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Having reviewed over 1200 books on this blog, I have now written two myself. Motherdarling is a story about a search for a missing Will which reveals long-hidden family secrets. The Kids of God is a thriller set in a dystopia ruled by fascist paramilitaries. Both are available as paperbacks and on Kindle through Amazon. I live in Canterbury, England. I lived for more than thirty years in Bedford. Having retired from teaching; I became a research student at the University of Bedfordshire researching into Liminality. I achieved my PhD in 2019. I am now properly retired. I love reading! I enjoy in particular fiction (mostly great and classic fiction although I also enjoy whodunnits), biography, history and smart thinking. Follow me on twitter: @daja57

Tuesday, 9 August 2011

“Six degrees” by Duncan J Watts

This is a description of the science of networks by a physicist turned sociologist. In many ways it reiterates and explains the concepts found in other books such as ‘Wikinomics’ and ‘Critical Mass’. It is brilliantly readable but a little too popular to allow me to understand the mathematical ideas properly. But it is sufficiently in depth to make it clear that Malcolm Gladwell’s ‘Tipping Point’ was the froth on the waves on the ocean compared to this book. It is full of amazing insights and brilliant ideas; at the same time it is a beautifully biographical and frequently amusing chronicle of the process through which mathematical discovery is achieved. I was utterly entranced.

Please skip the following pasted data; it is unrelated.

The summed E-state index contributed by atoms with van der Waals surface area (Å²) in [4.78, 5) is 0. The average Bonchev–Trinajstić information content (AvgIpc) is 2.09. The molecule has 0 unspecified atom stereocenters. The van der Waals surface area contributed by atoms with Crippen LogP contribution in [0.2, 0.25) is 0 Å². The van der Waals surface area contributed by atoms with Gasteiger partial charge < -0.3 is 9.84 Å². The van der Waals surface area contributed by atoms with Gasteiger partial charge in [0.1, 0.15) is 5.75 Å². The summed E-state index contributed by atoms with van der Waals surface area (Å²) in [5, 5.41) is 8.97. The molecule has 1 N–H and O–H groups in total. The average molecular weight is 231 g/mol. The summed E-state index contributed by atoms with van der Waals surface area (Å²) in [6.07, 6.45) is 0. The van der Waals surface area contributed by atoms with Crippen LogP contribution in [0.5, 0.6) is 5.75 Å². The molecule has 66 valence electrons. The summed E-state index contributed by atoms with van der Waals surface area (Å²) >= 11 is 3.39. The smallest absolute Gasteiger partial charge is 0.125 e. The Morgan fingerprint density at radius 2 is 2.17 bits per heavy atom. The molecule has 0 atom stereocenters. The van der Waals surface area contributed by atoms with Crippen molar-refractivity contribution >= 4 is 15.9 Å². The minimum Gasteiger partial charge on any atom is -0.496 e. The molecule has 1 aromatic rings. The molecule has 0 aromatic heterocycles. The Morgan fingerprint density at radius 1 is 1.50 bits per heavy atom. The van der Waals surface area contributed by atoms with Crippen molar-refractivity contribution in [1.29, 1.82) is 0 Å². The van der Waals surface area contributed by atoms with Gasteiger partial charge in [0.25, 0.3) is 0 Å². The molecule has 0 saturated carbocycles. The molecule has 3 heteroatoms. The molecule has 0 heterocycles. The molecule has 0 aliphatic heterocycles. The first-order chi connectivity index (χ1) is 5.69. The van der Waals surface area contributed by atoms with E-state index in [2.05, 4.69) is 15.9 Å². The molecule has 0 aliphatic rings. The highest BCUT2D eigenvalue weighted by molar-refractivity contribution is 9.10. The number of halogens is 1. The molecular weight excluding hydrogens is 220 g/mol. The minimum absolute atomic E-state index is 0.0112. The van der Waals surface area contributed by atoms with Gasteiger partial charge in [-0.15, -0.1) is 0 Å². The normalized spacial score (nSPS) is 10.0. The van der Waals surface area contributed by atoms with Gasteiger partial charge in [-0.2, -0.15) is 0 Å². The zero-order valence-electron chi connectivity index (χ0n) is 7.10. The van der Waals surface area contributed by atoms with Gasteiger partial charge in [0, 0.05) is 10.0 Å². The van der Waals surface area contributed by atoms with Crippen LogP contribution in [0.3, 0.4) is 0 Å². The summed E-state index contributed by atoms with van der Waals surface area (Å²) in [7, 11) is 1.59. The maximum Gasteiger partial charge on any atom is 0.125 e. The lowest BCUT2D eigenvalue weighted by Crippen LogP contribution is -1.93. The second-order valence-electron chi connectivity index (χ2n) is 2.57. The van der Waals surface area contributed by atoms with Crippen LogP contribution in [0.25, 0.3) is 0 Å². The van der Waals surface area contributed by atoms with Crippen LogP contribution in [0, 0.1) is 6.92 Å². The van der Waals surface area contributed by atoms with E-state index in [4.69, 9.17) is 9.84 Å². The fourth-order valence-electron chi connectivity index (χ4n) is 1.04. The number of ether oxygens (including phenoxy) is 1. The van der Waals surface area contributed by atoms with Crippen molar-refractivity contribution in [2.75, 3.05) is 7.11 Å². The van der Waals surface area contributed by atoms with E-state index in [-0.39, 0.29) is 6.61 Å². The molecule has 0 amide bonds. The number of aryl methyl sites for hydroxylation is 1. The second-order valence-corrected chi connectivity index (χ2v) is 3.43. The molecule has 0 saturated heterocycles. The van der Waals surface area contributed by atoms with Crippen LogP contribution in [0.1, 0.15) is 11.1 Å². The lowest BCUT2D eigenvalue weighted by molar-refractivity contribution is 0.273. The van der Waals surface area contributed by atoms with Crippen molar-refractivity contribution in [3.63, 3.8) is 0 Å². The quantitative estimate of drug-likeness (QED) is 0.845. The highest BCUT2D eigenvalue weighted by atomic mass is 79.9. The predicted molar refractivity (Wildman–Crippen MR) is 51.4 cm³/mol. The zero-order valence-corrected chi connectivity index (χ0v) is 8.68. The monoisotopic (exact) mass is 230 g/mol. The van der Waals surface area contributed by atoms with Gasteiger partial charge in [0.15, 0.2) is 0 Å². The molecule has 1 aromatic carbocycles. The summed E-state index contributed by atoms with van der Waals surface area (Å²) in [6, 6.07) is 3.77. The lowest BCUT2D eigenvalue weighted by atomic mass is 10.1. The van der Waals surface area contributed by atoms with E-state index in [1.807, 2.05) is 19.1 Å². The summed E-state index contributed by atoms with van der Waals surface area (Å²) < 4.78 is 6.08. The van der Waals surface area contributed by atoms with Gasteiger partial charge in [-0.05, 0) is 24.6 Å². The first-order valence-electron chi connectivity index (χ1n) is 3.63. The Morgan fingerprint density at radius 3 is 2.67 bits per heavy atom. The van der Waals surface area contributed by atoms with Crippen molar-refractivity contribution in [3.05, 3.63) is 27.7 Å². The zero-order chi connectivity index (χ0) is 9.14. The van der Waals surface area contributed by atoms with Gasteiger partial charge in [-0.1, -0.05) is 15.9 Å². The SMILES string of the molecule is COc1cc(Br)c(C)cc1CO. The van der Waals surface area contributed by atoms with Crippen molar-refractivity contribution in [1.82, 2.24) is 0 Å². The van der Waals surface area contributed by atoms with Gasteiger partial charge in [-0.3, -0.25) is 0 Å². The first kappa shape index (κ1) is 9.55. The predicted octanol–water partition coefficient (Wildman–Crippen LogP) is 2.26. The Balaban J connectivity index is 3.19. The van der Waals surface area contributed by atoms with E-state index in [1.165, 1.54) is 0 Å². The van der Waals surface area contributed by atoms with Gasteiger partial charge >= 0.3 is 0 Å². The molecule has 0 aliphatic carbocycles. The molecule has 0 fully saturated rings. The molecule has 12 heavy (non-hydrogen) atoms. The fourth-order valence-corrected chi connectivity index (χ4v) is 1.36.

And networks are important. An obvious example of network failure Watts doesn’t use is death. He starts by talking through the much cited example of when a power line in Oregon touched a tree and half the Western US was blacked out. By the end of the book we have learned about the Small Worlds phenomenon, epidemics and computer viruses, tulip bubbles and information cascades, how revolutions start and how hindsight makes history useless, and how information flows within hierarchies and what this means for the future of the firm.

Loads and loads to think about. Wonderful.

August 2011; 306 pages

Duncan Watts worked with Steven Strogatz who wrote sync
Other great books in this area include:

  • At Home in the Universe by Stuart Kauffman about fitness landscapes
  • How Nature Works by Per Bak about sandpiles and self organized criticality; an excellent explanation of complexity science
  • Deep Simplicity by John Gribbin which is a brilliant introduction to this whole field
  • Smart swarm by Peter Miller
  • The Information by James Gleick although his Chaos (not reviewed on this blog) is perhaps better

Other books not reviewed on this blog on this topic include:

  • The Wisdom of Crowds 
  • Tipping Point by Malcolm Gladwell about fads
  • Ubiquity which is brilliant about fractals and power laws
  • Critical mass by Philip Ball which is a brilliant explanation about phase changes

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